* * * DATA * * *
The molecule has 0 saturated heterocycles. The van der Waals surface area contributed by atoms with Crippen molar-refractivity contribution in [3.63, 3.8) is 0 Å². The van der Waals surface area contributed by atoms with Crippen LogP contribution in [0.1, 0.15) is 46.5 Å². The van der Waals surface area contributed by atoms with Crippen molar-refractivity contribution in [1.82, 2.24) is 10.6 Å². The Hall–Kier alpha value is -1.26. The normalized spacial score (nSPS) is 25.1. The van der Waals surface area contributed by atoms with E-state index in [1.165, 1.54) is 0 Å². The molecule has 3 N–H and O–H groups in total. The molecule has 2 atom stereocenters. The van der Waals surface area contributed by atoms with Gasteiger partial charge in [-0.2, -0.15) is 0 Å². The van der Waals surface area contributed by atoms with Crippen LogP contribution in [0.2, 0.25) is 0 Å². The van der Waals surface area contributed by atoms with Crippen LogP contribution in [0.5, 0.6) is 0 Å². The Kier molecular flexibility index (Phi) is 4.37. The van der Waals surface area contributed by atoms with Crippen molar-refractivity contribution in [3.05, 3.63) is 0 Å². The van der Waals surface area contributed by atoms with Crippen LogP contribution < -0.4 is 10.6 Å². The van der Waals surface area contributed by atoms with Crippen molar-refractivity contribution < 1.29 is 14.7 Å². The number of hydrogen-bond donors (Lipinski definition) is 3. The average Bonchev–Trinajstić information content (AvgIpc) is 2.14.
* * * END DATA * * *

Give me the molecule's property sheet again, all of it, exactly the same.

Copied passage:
The molecule has 0 saturated heterocycles. The van der Waals surface area contributed by atoms with Crippen molar-refractivity contribution in [3.63, 3.8) is 0 Å². The van der Waals surface area contributed by atoms with Crippen LogP contribution in [0.1, 0.15) is 46.5 Å². The van der Waals surface area contributed by atoms with Crippen molar-refractivity contribution in [1.82, 2.24) is 10.6 Å². The Hall–Kier alpha value is -1.26. The normalized spacial score (nSPS) is 25.1. The van der Waals surface area contributed by atoms with E-state index in [1.165, 1.54) is 0 Å². The molecule has 3 N–H and O–H groups in total. The molecule has 2 atom stereocenters. The van der Waals surface area contributed by atoms with Gasteiger partial charge in [-0.2, -0.15) is 0 Å². The van der Waals surface area contributed by atoms with Crippen LogP contribution in [0.2, 0.25) is 0 Å². The van der Waals surface area contributed by atoms with Crippen LogP contribution in [0.5, 0.6) is 0 Å². The Kier molecular flexibility index (Phi) is 4.37. The van der Waals surface area contributed by atoms with Crippen molar-refractivity contribution in [3.05, 3.63) is 0 Å². The van der Waals surface area contributed by atoms with Crippen LogP contribution < -0.4 is 10.6 Å². The van der Waals surface area contributed by atoms with Crippen molar-refractivity contribution < 1.29 is 14.7 Å². The number of hydrogen-bond donors (Lipinski definition) is 3. The average Bonchev–Trinajstić information content (AvgIpc) is 2.14.